Consider how Conficker works and spreads - missing patches leading to RPC-based buffer overflows in the Microsoft Server Service, brute-force attacks on weak passwords, spreading through file shares...hold on...does this sound at all familiar? Aren't these issues all addressed by basic security best practices 1 oh 1?
Organizations that had adopted reasonably robust internal security measures - hardening and patching policies, internal security assessments, solid internal vulnerability and compliance management solutions - they would have smiled through the Conficker onslaught..
I don't only say this because we play squarely in the assessment and vulnerability management spaces - I say this because the same steps that would have protected against Code Red, Slammer, Blaster and friends, would have protected against Conficker... best practice 1 oh 1..
I guess every now and then, we all need a reminder of just how essential the basics that we all tend to overlook actually are :>
Over at [Rational Survivability] beaker as coined the term EDoS. To describe how "the utility and agility of the cloud computing models such as Amazon AWS (EC2/S3) and the pricing models that go along with them can actually pose a very nasty risk to those who use the cloud to provide service"
Of course, this has kicked off the flurry of responses from "How is this different to soaking up the bandwidth of people who pay per gig" to "OMG! thats the new thing.. Cloud Computing is bad".
It is an interesting concept, one we blogged about briefly back in 2007 . What makes it interestinger for me, is that with a smart enough attacker, the defender is far worse off trying to differentiate valid application requests from the invalid and black-holing wont be as easy to do..
We are currently doing some fiddling on this, and while i dont think it deserves a new acronym, i do think its got some coolness that needs exploring..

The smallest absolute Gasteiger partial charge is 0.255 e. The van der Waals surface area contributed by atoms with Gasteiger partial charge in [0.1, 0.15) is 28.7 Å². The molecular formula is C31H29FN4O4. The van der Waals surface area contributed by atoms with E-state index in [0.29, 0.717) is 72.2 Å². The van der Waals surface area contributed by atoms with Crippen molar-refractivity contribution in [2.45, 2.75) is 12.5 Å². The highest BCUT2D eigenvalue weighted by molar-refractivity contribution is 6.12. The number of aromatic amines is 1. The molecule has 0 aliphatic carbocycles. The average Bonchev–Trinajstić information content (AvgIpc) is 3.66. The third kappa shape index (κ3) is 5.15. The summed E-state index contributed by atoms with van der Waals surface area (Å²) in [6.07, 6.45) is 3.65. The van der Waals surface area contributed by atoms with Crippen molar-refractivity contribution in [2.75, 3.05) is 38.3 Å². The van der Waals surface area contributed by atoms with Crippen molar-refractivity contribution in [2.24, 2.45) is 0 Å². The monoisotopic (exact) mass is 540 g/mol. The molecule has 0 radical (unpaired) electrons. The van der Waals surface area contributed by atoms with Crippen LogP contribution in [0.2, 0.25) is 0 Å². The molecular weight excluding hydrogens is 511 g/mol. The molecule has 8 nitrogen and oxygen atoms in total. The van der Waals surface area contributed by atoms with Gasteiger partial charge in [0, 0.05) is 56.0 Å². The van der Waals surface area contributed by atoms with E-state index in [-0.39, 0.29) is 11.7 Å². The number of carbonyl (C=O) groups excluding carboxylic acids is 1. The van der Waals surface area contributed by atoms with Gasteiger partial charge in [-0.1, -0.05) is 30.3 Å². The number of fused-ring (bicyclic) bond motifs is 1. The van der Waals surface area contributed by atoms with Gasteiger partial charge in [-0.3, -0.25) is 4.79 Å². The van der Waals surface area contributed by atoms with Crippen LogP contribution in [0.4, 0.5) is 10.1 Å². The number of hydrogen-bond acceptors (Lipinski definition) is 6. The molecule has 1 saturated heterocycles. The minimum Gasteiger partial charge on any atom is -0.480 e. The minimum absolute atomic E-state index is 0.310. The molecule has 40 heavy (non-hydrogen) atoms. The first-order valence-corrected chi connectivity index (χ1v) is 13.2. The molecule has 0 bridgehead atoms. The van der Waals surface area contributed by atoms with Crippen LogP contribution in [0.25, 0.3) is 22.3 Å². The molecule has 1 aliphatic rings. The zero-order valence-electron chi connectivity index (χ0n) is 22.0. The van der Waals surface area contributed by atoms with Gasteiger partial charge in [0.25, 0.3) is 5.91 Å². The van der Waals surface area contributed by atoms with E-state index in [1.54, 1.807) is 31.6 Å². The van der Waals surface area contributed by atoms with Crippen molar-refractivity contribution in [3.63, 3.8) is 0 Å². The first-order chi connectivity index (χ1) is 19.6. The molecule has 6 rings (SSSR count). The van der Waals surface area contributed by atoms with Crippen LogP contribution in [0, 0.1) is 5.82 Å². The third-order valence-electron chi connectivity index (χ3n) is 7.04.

Kaspersky will show how processor bugs can be exploited using certain instruction sequences and a knowledge of how Java compilers work, allowing an attacker to take control of the compiler.
The demonstrated attack will be made against fully patched computers running a range of operating systems, including Windows XP, Vista, Windows Server 2003, Windows Server 2008, Linux and BSD. The demo will be presented at the Hack In The Box Security Conference in Kuala Lumpur in October
since forever, i've been told (and told others) that the greatest threat is from the inside. turns out, not so much. verizon business (usa) apparently conducted a four year study on incidents inside their organisation and found that the vast majority, 73%, originated from outside. however, the majority of breaches occurred as a result of errors in internal behaviour such as misconfigs, missing patches etc. (62% of cases).
So attackers are generally outsiders taking advantage of bad internal behaviours, rather than local users finding 0-day. From the exec summary:
In a finding that may be surprising to some, most data breaches investigated were caused by external sources. Breaches attributed to insiders, though fewer in number, were much larger than those caused by outsiders when they did occur. As a reminder of risks inherent to the extended enterprise, business partners were behind well over a third of breaches, a number that rose five-fold over the time period of the studyOther interesting snippets that tie directly back into what we cover when we train, and why we think there is value in not only aiming at sploit-writing and 0-day:
Most breaches resulted from a combination of events rather than a single action.
Intrusion attempts targeted the application layer more than the operating system and less than a quarter of attacks exploited vulnerabilities.In other words, bite-sized chunks for the win, core/canvas/metasploit are cute but that's not how customers get owned most often in the real world.